I strongly believe that writing, developing, and publishing for higher educational learning environments is a truly worthy and worthwhile pursuit.



A Challenging Commitment

While it may be worthy, for most higher education authors and content experts writing is not always obviously worthwhile. It takes genuine dedication for an author to carve out the time necessary to create a manuscript or develop courseware. Teaching responsibilities, research and grant requirements, promotion and tenure activities, departmental and academic expectations, last-minute class assignment, outside work or consulting commitments, and family obligations are just a few of the demands that conspire to place many authors in front of the keyboard at all hours of the night, on weekends, and during holidays. Financial rewards are certainly part of the motivation, but they’re not the whole picture.

Most authors understand that potential financial rewards don’t usually offset the time and effort it takes to publish. More often, authors are:

  • Energized by the chance to translate scholarship and their own teaching expertise into new learning tools.
  • Excited to engage learners in the subject areas about which they care deeply.
  • Enthusiastic about the opportunity to reach many more learners through their published works than they could reach in a lifetime of teaching their own classes.

In my experience, the best and most successful authors are those with a point of view and the passion to communicate it. The best and most successful publishers are the ones who recognize these qualities and value and nurture them.


A Changing Environment

Adding to the traditional demands on an author’s time and attention, recent developments in the educational publishing industry create new burdens. Expectations to share or fully absorb more publishing costs, to optimize existing print products for evolving digital contexts, or to abandon print altogether can be laid at authors’ feet with little explanation or research-based support, thereby create new obstacles and distractions for authors and content experts.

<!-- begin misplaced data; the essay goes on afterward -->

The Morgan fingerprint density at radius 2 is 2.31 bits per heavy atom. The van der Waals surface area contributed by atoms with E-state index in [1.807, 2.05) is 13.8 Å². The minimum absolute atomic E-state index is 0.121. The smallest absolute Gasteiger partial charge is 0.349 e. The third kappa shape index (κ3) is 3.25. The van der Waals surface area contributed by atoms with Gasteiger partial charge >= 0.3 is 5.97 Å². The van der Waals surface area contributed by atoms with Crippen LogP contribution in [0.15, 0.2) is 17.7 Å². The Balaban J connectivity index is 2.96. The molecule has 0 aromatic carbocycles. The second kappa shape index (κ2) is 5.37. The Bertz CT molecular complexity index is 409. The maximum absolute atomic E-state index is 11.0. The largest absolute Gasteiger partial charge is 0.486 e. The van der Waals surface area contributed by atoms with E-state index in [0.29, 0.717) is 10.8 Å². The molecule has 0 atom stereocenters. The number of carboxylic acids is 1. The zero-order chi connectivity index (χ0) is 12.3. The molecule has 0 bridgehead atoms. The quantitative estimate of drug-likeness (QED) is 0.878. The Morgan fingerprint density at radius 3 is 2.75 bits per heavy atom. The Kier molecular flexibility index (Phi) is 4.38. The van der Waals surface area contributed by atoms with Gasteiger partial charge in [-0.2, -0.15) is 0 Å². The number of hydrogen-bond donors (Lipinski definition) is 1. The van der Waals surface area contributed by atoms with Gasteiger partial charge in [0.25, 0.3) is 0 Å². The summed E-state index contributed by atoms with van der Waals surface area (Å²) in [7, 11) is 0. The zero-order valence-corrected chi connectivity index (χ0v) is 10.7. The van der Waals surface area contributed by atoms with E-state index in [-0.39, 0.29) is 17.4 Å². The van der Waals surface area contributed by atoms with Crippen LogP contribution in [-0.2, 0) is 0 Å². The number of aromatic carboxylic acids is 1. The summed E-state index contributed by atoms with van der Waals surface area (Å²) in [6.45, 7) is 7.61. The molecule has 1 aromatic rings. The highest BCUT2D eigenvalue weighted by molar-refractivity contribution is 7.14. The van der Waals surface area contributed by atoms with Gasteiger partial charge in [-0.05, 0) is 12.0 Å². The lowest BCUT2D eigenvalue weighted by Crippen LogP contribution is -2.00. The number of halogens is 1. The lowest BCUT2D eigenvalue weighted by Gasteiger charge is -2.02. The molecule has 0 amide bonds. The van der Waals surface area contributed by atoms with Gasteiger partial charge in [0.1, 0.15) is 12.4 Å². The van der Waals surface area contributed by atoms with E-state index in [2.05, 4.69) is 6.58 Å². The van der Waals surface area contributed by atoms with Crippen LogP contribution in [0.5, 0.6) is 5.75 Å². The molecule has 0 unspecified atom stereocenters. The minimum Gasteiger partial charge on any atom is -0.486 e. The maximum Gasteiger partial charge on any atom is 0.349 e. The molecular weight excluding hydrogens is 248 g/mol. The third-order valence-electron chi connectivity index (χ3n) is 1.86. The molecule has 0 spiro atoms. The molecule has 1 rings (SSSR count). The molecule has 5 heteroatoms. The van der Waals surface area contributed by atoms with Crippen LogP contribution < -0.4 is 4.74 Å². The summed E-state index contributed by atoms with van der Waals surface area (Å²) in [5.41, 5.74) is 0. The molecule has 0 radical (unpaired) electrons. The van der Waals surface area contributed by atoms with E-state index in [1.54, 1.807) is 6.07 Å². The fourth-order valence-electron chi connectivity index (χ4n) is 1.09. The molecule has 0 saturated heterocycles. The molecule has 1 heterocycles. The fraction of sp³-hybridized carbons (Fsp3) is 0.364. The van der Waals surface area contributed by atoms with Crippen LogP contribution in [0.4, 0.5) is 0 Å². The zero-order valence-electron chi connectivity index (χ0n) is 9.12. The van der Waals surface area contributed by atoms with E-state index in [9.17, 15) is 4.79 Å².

Higher education publishers are adapting to a changing environment by constantly reorganizing, restructuring, and experimenting. They are exploring new product configurations, creative delivery tactics, unprecedented customer engagement strategies, and unconventional transaction models. Innovative products and services can be quickly scaled, unceremoniously abandoned, or both in rapid succession. Authors can be left out of communications loops, confused about constantly evolving publishing processes, and unsure where they fit into their own publisher’s big picture strategy or its strategic priorities.

New content sources, such as Open Educational Resources (OER), MOOCs, and startups have potential to disrupt the existing higher education publishing status quo. To savvy authors, content experts, and publishers, these new competitors represent challenges, but in many cases they also offer opportunities. By remaining close to the customer, observing their common challenges and problems, and truly listening to customers’ responses to proposed solutions, authors and publishers can remain relevant.  They can apply their joint experience and ingenuity to solve customers’ problems, rather than creating new, discouraging hurdles for them.


Advisers Helps Navigate an Evolving Landscape